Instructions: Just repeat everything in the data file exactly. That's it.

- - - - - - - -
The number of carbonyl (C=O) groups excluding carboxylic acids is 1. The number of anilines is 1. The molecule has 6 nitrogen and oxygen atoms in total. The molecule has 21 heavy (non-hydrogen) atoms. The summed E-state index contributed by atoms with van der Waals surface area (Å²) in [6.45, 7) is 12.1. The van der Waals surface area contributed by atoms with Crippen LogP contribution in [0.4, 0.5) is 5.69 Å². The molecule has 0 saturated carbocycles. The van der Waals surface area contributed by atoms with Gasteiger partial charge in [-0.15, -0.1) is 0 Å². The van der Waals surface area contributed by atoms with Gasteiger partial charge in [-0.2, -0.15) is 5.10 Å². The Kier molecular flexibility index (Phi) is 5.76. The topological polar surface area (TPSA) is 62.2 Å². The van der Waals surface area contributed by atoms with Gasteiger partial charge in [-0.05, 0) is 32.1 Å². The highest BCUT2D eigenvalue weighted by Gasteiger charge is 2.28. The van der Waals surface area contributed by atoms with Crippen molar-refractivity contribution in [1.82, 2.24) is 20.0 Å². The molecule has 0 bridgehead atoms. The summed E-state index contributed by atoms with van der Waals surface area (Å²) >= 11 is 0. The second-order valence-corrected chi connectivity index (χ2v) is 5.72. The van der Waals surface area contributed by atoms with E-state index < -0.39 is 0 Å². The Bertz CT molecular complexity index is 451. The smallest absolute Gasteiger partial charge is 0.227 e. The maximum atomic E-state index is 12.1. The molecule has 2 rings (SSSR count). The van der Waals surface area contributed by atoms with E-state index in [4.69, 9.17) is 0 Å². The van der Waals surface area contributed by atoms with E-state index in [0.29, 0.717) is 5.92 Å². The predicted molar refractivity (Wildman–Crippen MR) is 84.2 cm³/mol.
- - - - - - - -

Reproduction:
The number of carbonyl (C=O) groups excluding carboxylic acids is 1. The number of anilines is 1. The molecule has 6 nitrogen and oxygen atoms in total. The molecule has 21 heavy (non-hydrogen) atoms. The summed E-state index contributed by atoms with van der Waals surface area (Å²) in [6.45, 7) is 12.1. The van der Waals surface area contributed by atoms with Crippen LogP contribution in [0.4, 0.5) is 5.69 Å². The molecule has 0 saturated carbocycles. The van der Waals surface area contributed by atoms with Gasteiger partial charge in [-0.15, -0.1) is 0 Å². The van der Waals surface area contributed by atoms with Gasteiger partial charge in [-0.2, -0.15) is 5.10 Å². The Kier molecular flexibility index (Phi) is 5.76. The topological polar surface area (TPSA) is 62.2 Å². The van der Waals surface area contributed by atoms with Gasteiger partial charge in [-0.05, 0) is 32.1 Å². The highest BCUT2D eigenvalue weighted by Gasteiger charge is 2.28. The van der Waals surface area contributed by atoms with Crippen molar-refractivity contribution in [1.82, 2.24) is 20.0 Å². The molecule has 0 bridgehead atoms. The summed E-state index contributed by atoms with van der Waals surface area (Å²) >= 11 is 0. The second-order valence-corrected chi connectivity index (χ2v) is 5.72. The van der Waals surface area contributed by atoms with E-state index < -0.39 is 0 Å². The Bertz CT molecular complexity index is 451. The smallest absolute Gasteiger partial charge is 0.227 e. The maximum atomic E-state index is 12.1. The molecule has 2 rings (SSSR count). The van der Waals surface area contributed by atoms with E-state index in [4.69, 9.17) is 0 Å². The van der Waals surface area contributed by atoms with E-state index in [0.29, 0.717) is 5.92 Å². The predicted molar refractivity (Wildman–Crippen MR) is 84.2 cm³/mol.